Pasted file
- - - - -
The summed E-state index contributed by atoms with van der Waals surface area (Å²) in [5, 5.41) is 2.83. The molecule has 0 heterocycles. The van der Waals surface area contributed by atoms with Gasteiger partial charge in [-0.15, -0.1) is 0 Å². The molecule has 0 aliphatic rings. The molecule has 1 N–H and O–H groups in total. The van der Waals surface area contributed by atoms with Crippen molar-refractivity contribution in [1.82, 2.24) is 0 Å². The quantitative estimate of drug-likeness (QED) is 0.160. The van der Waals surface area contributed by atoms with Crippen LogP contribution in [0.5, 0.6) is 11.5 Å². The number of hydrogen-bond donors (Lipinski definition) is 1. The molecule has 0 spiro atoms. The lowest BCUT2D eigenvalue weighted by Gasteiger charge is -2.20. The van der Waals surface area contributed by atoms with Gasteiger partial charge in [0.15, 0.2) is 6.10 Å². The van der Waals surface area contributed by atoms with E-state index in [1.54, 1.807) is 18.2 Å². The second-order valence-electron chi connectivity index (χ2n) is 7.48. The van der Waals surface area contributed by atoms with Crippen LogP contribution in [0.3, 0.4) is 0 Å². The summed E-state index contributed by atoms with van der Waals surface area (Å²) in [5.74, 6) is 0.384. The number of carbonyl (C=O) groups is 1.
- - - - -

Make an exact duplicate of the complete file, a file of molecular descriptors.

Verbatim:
The summed E-state index contributed by atoms with van der Waals surface area (Å²) in [5, 5.41) is 2.83. The molecule has 0 heterocycles. The van der Waals surface area contributed by atoms with Gasteiger partial charge in [-0.15, -0.1) is 0 Å². The molecule has 0 aliphatic rings. The molecule has 1 N–H and O–H groups in total. The van der Waals surface area contributed by atoms with Crippen molar-refractivity contribution in [1.82, 2.24) is 0 Å². The quantitative estimate of drug-likeness (QED) is 0.160. The van der Waals surface area contributed by atoms with Crippen LogP contribution in [0.5, 0.6) is 11.5 Å². The number of hydrogen-bond donors (Lipinski definition) is 1. The molecule has 0 spiro atoms. The lowest BCUT2D eigenvalue weighted by Gasteiger charge is -2.20. The van der Waals surface area contributed by atoms with Gasteiger partial charge in [0.15, 0.2) is 6.10 Å². The van der Waals surface area contributed by atoms with E-state index in [1.54, 1.807) is 18.2 Å². The second-order valence-electron chi connectivity index (χ2n) is 7.48. The van der Waals surface area contributed by atoms with Crippen LogP contribution in [0.3, 0.4) is 0 Å². The summed E-state index contributed by atoms with van der Waals surface area (Å²) in [5.74, 6) is 0.384. The number of carbonyl (C=O) groups is 1.